Failing exams can spur growth

Failing exams can spur growth

There is an old Chinese expression that says, "He who excels in study can follow an official career." Many historical Chinese people took this road by sitting for keju, otherwise known as the ancient imperial examination.

Just like people nowadays, those who consider the college entrance exam, or gaokao, as a way to change their destiny, ancient people considered keju in the same way.

Keju started during the Sui Dynasty (AD 581-618) and lasted for 1,300 years before it was abolished during the Qing Dynasty (1644-1911). The keju examinations were mainly based on classical literature and philosophy.

Like all exams, failing keju did not mean one wasn't excellent. There have been many brilliant stars throughout Chinese history who failed the test. However, the frustration did not defeat them, but rather helped them grow. Let's take a look at a few examples.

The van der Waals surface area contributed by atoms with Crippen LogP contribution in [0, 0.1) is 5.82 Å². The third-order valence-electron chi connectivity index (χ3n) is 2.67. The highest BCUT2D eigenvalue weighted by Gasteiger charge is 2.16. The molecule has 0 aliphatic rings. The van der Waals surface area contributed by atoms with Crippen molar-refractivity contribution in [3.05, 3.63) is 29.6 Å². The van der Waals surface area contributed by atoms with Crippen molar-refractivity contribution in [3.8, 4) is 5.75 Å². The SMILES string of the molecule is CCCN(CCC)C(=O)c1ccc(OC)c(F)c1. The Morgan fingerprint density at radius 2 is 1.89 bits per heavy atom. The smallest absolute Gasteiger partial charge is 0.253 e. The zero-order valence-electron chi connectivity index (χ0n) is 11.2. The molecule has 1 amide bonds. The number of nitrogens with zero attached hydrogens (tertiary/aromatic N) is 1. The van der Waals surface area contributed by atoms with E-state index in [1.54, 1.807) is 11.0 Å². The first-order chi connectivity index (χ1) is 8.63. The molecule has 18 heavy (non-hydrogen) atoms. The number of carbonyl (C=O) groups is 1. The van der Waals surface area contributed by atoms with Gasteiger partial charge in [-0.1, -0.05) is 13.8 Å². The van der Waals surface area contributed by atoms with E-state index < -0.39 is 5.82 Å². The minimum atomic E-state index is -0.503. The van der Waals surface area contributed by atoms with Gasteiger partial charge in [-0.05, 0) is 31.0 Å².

Li Shizhen (1518-1593), Traditional Chinese Medicine expert from the Ming Dynasty (1368-1644)

After failing the keju three times, 23-year-old Li decided to give up on becoming an official and to devote his life to medicine. He walked around the country studying various kinds of herbs. After 29 years of devotion, he completed the "Compendium of Materia Medica," or "Bencao Gangmu," which is regarded as the most complete and comprehensive medical book ever written in the history of TCM. The book lists all the plants, animals, minerals, and other items that were believed to have medicinal properties.

More about

Purchase this article for republication.

BRANDINSIDER

SPONSORED

Most Read

Your daily good stuff - AsiaOne stories delivered straight to your inbox
By signing up, you agree to our Privacy policy and Terms and Conditions.